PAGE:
Section 413 of the Dodd-Frank Act directs the SEC to adjust the net worth standard in the definition of accredited investor used in Regulation D. Regulation D is often used, including by small businesses, to raise capital. It provides an exemption from having to comply with the registration requirements of the Securities Act, which can be costly and time consuming.
Prior to the adoption of the Dodd-Frank Act, a person was an accredited investor if a person had a net worth, or a joint net worth of a person and any spouse, of not less than $1,000,000. Section 413 modifies this standard by excluding the value of the person’s primary residence from the net worth calculation. The $1,000,000 standard excluding the value of a person’s primary residence was immediately applicable upon adoption of the Act.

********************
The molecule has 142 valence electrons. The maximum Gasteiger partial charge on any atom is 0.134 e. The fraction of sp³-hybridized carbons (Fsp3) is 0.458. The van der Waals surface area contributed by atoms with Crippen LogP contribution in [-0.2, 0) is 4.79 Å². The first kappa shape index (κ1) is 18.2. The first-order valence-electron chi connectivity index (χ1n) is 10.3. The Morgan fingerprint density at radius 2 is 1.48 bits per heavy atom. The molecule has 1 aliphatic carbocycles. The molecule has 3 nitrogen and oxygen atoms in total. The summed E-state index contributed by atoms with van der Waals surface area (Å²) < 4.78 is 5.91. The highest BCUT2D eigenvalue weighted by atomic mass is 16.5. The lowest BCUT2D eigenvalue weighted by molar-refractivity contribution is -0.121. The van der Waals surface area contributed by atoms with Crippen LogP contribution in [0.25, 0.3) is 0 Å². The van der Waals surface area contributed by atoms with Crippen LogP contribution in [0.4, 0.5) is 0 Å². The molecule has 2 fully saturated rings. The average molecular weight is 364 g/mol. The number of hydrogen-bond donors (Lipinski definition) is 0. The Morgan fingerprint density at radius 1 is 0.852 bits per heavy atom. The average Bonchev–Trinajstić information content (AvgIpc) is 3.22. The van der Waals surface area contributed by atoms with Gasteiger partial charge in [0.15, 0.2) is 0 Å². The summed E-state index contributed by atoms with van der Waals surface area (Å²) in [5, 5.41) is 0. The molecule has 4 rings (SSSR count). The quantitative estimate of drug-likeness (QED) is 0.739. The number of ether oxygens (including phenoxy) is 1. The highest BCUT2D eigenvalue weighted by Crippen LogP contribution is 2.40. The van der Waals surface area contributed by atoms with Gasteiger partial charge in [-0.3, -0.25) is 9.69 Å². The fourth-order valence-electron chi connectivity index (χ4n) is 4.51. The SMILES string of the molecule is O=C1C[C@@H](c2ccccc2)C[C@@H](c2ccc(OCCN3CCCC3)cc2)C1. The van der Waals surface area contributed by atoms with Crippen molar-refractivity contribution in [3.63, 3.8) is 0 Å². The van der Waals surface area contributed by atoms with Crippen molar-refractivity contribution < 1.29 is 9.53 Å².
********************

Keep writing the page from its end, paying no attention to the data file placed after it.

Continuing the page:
While Regulation D provides an exemption from having to comply with the registration requirements under federal securities laws, companies raising capital must also comply with securities laws of the state in which an investor resides. Those state laws are often referred to as “blue-sky” laws. As a result of Dodd-Frank, some states are having to modify their blue sky laws. For instance, Oregon has proposed an amendment to its administrative rules to align its definition with Dodd-Frank. The Oregon rules apparently repeat the text of the definition of accredited investor in its entirety, thus necessitating an amendment.
The Minnesota statute is structured differently from Oregon, however. Minn. Stat. § 80A.41(1) defines an accredited investor “as the term is defined in Rule 501(a) of Regulation D adopted pursuant to the Securities Act of 1933.” The related blue sky rule uses the same approach.
The Dodd-Frank Act effectively amended the definition of “accredited investor” upon enactment. As a result, it likely is not necessary for Minnesota to amend its statute and rules like Oregon. We believe those conducting exempt offerings in Minnesota should interpret the statute accordingly.